Intensity with a dash of wit
Ohyama and pianist Bidini conjure power and piquancy
Who said massive volume and intoxicating buildups belong only to rock? Or that classical music is for a select few and has nothing to do with fun? That opinionated individual should have been at the Blaisdell Concert Hall Friday night experiencing the pleasure of powerful sounds and good humored virtuosity.
In concert: 4 p.m. today
Where: Blaisdell Concert Hall
Tickets: $22 to $73
Call: 792-2000 or Ticketmaster, (877) 750-4400
The Honolulu Symphony and conductor Heiichiro Ohyama mastered the crescendo and bursting volumes, and pianist Fabio Bidini captivated the audience with his wonderful skills in a concert including works by Mozart, Dohnányi and Elgar.
First, Mozart's crackling Parisian Symphony No. 31 (1778). This work includes both crescendos in the Mannheim tradition and Parisian attention-grabber specialties. Mozart scored it for a larger orchestra than any of his earlier symphonies and used the whole orchestral spectrum to reach brilliant moments. Especially fun to listen to was the last movement, which starts with two violins playing softly for a few measures, followed abruptly by a "forte." Ohyama and the orchestra shared the refreshing fun with an audience that was sometimes too eager to applaud.
Italian pianist Bidini played Dohnányi's "Variations on a Nursery Song" (1913) with spirited humor, intensity and ease. After a boisterous and dramatic orchestral introduction, Bidini played the "Twinkle Twinkle" theme smiling to the audience. The variations, a kaleidoscope of Hungarian Chopin-like passages, waltzes and colorful orchestral interjections, allowed Bidini to ignite fire on the piano. We did not see the smoke, but we heard it. Thanks to his vibrant skills, the piece -- dedicated "to the enjoyment of lovers of humor and to the annoyance of others" -- appealed more for its witty side than its oddity.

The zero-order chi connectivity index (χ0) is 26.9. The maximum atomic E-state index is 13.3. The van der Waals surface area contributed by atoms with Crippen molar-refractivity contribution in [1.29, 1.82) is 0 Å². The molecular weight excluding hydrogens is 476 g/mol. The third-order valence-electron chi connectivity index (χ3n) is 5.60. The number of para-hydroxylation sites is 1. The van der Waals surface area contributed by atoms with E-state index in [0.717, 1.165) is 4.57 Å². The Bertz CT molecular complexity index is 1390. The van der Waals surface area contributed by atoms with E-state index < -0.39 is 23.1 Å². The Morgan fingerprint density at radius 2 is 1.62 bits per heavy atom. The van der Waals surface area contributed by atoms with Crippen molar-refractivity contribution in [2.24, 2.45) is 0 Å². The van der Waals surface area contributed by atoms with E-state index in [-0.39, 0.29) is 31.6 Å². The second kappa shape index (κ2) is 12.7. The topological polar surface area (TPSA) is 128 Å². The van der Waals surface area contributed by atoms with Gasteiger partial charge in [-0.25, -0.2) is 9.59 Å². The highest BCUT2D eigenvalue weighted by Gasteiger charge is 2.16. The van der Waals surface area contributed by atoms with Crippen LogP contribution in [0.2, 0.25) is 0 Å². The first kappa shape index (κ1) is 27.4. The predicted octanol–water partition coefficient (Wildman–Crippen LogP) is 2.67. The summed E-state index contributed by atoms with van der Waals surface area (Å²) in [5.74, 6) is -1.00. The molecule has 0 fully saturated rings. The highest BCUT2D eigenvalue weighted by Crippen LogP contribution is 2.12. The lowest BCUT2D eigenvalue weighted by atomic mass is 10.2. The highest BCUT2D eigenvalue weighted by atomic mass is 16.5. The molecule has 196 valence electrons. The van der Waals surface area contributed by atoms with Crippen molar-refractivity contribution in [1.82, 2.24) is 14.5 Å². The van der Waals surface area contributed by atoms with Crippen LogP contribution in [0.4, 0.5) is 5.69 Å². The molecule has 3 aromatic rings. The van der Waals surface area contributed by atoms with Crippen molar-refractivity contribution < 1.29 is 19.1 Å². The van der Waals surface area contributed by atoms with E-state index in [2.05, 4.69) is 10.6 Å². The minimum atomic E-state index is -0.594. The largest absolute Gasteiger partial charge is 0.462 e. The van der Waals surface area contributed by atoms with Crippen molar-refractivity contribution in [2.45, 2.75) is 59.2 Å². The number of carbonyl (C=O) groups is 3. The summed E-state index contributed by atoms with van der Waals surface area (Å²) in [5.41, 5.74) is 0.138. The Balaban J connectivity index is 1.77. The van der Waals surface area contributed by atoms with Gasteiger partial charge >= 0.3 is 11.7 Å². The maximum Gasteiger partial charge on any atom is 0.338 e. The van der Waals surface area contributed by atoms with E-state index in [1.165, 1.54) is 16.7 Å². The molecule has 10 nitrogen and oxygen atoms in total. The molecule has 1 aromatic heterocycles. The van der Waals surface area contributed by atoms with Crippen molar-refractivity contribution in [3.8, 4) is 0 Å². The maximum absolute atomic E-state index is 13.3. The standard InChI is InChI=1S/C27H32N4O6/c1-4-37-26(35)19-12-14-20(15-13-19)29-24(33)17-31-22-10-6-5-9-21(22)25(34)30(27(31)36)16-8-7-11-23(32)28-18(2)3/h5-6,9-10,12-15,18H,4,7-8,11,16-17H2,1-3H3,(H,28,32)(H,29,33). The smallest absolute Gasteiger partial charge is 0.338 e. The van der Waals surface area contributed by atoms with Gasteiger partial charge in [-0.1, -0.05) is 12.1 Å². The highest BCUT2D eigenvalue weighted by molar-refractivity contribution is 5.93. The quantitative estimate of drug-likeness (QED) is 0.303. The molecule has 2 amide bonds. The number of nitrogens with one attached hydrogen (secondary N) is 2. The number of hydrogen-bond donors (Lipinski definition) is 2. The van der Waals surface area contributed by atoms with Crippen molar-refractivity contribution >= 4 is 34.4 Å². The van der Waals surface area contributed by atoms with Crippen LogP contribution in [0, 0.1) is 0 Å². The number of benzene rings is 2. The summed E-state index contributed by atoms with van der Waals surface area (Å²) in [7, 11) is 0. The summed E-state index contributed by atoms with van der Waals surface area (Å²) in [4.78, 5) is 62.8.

After the "Variations," Bidini was asked back. The encore, Chopin's spell-binding "Nocturne in C minor," kept everyone exceptionally quiet. He proved that his easiness does not apply only to bravura pieces, but also to his musicality.
The orchestra then played Elgar's "Enigma Variations" (1899) -- not humorous, but full of mysterious references and passionate moments. This piece is an unsolved mystery, intriguing to scholars and the musically curious. Elgar never defined the "enigma," but dedicated each variation in the piece to a friend. He was fascinated by puzzles and secret codes and left critics and the public free to guess.
How can a musician and a listener not understand the code, yet enjoy the music? Well, we did not need to be musical detectives to enjoy Friday's performance. Ohyama drew from the orchestra all the beauty and nuance of the piece. Violist Mark Butin and cellist Mark Votapeck shone in two variations. Especially remarkable was the "Nimrod," a variation reminiscent of Beethoven's grandeur. This re-appears in the finale, a celebration of the composer and an exquisite ending to the concert.
Valeria Wenderoth has a Ph.D. in musicology from the University of Hawaii at Manoa, where she also teaches.